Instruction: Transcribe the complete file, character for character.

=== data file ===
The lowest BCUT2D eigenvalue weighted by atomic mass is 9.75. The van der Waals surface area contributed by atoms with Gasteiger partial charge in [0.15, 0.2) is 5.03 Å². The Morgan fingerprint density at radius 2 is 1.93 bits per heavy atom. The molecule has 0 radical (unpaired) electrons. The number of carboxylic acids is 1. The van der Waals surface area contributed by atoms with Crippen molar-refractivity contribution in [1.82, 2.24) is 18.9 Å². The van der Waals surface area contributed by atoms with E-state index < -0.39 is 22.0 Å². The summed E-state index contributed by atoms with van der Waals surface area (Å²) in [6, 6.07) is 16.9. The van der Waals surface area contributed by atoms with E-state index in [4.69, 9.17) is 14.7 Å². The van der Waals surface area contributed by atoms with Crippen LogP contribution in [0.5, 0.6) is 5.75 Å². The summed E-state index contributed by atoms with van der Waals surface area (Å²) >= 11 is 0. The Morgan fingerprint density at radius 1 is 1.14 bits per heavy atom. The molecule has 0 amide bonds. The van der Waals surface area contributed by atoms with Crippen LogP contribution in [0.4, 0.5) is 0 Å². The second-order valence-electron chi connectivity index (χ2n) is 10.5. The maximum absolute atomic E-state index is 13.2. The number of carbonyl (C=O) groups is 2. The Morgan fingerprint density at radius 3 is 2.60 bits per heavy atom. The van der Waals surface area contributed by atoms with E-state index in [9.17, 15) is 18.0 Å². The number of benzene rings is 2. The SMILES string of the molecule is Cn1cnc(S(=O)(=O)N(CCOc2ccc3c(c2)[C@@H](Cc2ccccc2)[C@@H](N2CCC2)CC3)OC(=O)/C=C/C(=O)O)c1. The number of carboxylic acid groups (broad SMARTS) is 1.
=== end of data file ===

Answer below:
The lowest BCUT2D eigenvalue weighted by atomic mass is 9.75. The van der Waals surface area contributed by atoms with Gasteiger partial charge in [0.15, 0.2) is 5.03 Å². The Morgan fingerprint density at radius 2 is 1.93 bits per heavy atom. The molecule has 0 radical (unpaired) electrons. The number of carboxylic acids is 1. The van der Waals surface area contributed by atoms with Crippen molar-refractivity contribution in [1.82, 2.24) is 18.9 Å². The van der Waals surface area contributed by atoms with E-state index < -0.39 is 22.0 Å². The summed E-state index contributed by atoms with van der Waals surface area (Å²) in [6, 6.07) is 16.9. The van der Waals surface area contributed by atoms with E-state index in [4.69, 9.17) is 14.7 Å². The van der Waals surface area contributed by atoms with Crippen LogP contribution in [0.5, 0.6) is 5.75 Å². The summed E-state index contributed by atoms with van der Waals surface area (Å²) >= 11 is 0. The Morgan fingerprint density at radius 1 is 1.14 bits per heavy atom. The molecule has 0 amide bonds. The van der Waals surface area contributed by atoms with Crippen LogP contribution in [0.4, 0.5) is 0 Å². The second-order valence-electron chi connectivity index (χ2n) is 10.5. The maximum absolute atomic E-state index is 13.2. The number of carbonyl (C=O) groups is 2. The Morgan fingerprint density at radius 3 is 2.60 bits per heavy atom. The van der Waals surface area contributed by atoms with E-state index in [9.17, 15) is 18.0 Å². The number of benzene rings is 2. The SMILES string of the molecule is Cn1cnc(S(=O)(=O)N(CCOc2ccc3c(c2)[C@@H](Cc2ccccc2)[C@@H](N2CCC2)CC3)OC(=O)/C=C/C(=O)O)c1. The number of carboxylic acid groups (broad SMARTS) is 1.